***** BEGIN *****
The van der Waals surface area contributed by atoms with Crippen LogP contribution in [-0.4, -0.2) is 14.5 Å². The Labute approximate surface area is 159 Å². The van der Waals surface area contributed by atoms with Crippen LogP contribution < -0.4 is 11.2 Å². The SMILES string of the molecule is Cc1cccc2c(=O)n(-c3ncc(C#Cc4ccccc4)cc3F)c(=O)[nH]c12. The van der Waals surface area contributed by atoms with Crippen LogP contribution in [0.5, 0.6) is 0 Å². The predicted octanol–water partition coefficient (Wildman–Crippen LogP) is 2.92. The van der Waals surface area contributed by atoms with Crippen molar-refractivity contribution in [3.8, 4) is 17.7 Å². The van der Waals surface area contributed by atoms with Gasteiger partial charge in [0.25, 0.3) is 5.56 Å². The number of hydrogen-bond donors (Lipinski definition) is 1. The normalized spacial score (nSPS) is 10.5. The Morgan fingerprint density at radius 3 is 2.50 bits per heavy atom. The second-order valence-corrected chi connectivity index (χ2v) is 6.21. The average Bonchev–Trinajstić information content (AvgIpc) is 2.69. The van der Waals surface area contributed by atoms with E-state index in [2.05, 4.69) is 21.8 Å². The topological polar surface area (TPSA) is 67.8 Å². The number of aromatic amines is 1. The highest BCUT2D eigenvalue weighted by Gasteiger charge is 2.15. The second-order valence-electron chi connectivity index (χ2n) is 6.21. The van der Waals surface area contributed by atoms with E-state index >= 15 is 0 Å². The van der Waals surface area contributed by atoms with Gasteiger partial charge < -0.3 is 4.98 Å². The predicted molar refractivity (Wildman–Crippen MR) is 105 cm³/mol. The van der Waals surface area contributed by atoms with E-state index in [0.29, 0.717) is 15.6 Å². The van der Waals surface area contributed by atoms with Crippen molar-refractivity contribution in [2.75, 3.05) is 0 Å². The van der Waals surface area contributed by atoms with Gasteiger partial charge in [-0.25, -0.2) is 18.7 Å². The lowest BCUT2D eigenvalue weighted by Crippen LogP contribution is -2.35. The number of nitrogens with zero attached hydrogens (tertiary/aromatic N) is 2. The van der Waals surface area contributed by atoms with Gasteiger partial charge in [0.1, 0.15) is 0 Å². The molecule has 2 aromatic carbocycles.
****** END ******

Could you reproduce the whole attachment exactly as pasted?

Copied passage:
The van der Waals surface area contributed by atoms with Crippen LogP contribution in [-0.4, -0.2) is 14.5 Å². The Labute approximate surface area is 159 Å². The van der Waals surface area contributed by atoms with Crippen LogP contribution < -0.4 is 11.2 Å². The SMILES string of the molecule is Cc1cccc2c(=O)n(-c3ncc(C#Cc4ccccc4)cc3F)c(=O)[nH]c12. The van der Waals surface area contributed by atoms with Crippen LogP contribution in [0.5, 0.6) is 0 Å². The predicted octanol–water partition coefficient (Wildman–Crippen LogP) is 2.92. The van der Waals surface area contributed by atoms with Crippen molar-refractivity contribution in [3.8, 4) is 17.7 Å². The van der Waals surface area contributed by atoms with Gasteiger partial charge in [0.25, 0.3) is 5.56 Å². The number of hydrogen-bond donors (Lipinski definition) is 1. The normalized spacial score (nSPS) is 10.5. The Morgan fingerprint density at radius 3 is 2.50 bits per heavy atom. The second-order valence-corrected chi connectivity index (χ2v) is 6.21. The average Bonchev–Trinajstić information content (AvgIpc) is 2.69. The van der Waals surface area contributed by atoms with E-state index in [2.05, 4.69) is 21.8 Å². The topological polar surface area (TPSA) is 67.8 Å². The number of aromatic amines is 1. The highest BCUT2D eigenvalue weighted by Gasteiger charge is 2.15. The second-order valence-electron chi connectivity index (χ2n) is 6.21. The van der Waals surface area contributed by atoms with E-state index >= 15 is 0 Å². The van der Waals surface area contributed by atoms with Gasteiger partial charge < -0.3 is 4.98 Å². The predicted molar refractivity (Wildman–Crippen MR) is 105 cm³/mol. The van der Waals surface area contributed by atoms with E-state index in [0.29, 0.717) is 15.6 Å². The van der Waals surface area contributed by atoms with Crippen molar-refractivity contribution in [2.75, 3.05) is 0 Å². The van der Waals surface area contributed by atoms with Gasteiger partial charge in [-0.25, -0.2) is 18.7 Å². The lowest BCUT2D eigenvalue weighted by Crippen LogP contribution is -2.35. The number of nitrogens with zero attached hydrogens (tertiary/aromatic N) is 2. The van der Waals surface area contributed by atoms with Gasteiger partial charge in [0.1, 0.15) is 0 Å². The molecule has 2 aromatic carbocycles.